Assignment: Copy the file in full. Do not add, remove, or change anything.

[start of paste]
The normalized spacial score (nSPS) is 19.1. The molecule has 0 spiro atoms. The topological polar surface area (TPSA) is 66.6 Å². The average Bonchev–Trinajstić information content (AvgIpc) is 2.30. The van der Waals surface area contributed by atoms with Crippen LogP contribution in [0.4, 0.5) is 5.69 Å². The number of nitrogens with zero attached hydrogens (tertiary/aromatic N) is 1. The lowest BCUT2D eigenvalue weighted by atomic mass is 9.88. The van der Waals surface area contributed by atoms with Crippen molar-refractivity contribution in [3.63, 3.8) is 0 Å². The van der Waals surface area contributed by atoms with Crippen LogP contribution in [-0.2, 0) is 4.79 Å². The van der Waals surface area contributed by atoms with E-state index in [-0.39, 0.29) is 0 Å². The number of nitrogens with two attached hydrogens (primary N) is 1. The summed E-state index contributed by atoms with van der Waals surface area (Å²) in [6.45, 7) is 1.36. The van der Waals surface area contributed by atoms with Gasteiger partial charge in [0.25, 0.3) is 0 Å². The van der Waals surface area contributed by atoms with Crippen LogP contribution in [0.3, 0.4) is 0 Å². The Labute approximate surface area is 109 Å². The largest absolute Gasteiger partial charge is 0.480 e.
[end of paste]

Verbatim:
The normalized spacial score (nSPS) is 19.1. The molecule has 0 spiro atoms. The topological polar surface area (TPSA) is 66.6 Å². The average Bonchev–Trinajstić information content (AvgIpc) is 2.30. The van der Waals surface area contributed by atoms with Crippen LogP contribution in [0.4, 0.5) is 5.69 Å². The number of nitrogens with zero attached hydrogens (tertiary/aromatic N) is 1. The lowest BCUT2D eigenvalue weighted by atomic mass is 9.88. The van der Waals surface area contributed by atoms with Crippen molar-refractivity contribution in [3.63, 3.8) is 0 Å². The van der Waals surface area contributed by atoms with Crippen LogP contribution in [-0.2, 0) is 4.79 Å². The van der Waals surface area contributed by atoms with E-state index in [-0.39, 0.29) is 0 Å². The number of nitrogens with two attached hydrogens (primary N) is 1. The summed E-state index contributed by atoms with van der Waals surface area (Å²) in [6.45, 7) is 1.36. The van der Waals surface area contributed by atoms with Gasteiger partial charge in [0.25, 0.3) is 0 Å². The van der Waals surface area contributed by atoms with Crippen LogP contribution in [0.3, 0.4) is 0 Å². The Labute approximate surface area is 109 Å². The largest absolute Gasteiger partial charge is 0.480 e.